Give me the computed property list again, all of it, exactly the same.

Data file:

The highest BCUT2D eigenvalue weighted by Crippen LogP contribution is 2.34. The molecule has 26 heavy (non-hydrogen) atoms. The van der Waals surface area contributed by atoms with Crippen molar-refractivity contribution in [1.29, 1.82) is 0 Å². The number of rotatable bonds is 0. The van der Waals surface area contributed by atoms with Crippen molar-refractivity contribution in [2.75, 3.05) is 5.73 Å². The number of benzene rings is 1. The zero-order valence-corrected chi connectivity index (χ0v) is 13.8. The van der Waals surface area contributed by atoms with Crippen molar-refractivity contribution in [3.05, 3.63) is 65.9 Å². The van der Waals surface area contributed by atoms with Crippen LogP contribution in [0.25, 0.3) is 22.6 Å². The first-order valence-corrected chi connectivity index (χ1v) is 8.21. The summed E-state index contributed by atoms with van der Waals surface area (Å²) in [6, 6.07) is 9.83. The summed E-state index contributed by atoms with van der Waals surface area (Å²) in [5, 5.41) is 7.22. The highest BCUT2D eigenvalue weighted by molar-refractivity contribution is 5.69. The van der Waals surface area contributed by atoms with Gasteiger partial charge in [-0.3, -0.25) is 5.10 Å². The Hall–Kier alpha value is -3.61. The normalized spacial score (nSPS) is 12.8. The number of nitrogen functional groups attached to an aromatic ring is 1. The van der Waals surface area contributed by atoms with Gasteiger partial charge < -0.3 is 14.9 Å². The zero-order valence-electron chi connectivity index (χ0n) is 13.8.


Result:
The highest BCUT2D eigenvalue weighted by Crippen LogP contribution is 2.34. The molecule has 26 heavy (non-hydrogen) atoms. The van der Waals surface area contributed by atoms with Crippen molar-refractivity contribution in [1.29, 1.82) is 0 Å². The number of rotatable bonds is 0. The van der Waals surface area contributed by atoms with Crippen molar-refractivity contribution in [2.75, 3.05) is 5.73 Å². The number of benzene rings is 1. The zero-order valence-corrected chi connectivity index (χ0v) is 13.8. The van der Waals surface area contributed by atoms with Crippen molar-refractivity contribution in [3.05, 3.63) is 65.9 Å². The van der Waals surface area contributed by atoms with Crippen LogP contribution in [0.25, 0.3) is 22.6 Å². The first-order valence-corrected chi connectivity index (χ1v) is 8.21. The summed E-state index contributed by atoms with van der Waals surface area (Å²) in [6, 6.07) is 9.83. The summed E-state index contributed by atoms with van der Waals surface area (Å²) in [5, 5.41) is 7.22. The highest BCUT2D eigenvalue weighted by molar-refractivity contribution is 5.69. The van der Waals surface area contributed by atoms with Gasteiger partial charge in [-0.3, -0.25) is 5.10 Å². The Hall–Kier alpha value is -3.61. The normalized spacial score (nSPS) is 12.8. The number of nitrogen functional groups attached to an aromatic ring is 1. The van der Waals surface area contributed by atoms with Gasteiger partial charge < -0.3 is 14.9 Å². The zero-order valence-electron chi connectivity index (χ0n) is 13.8.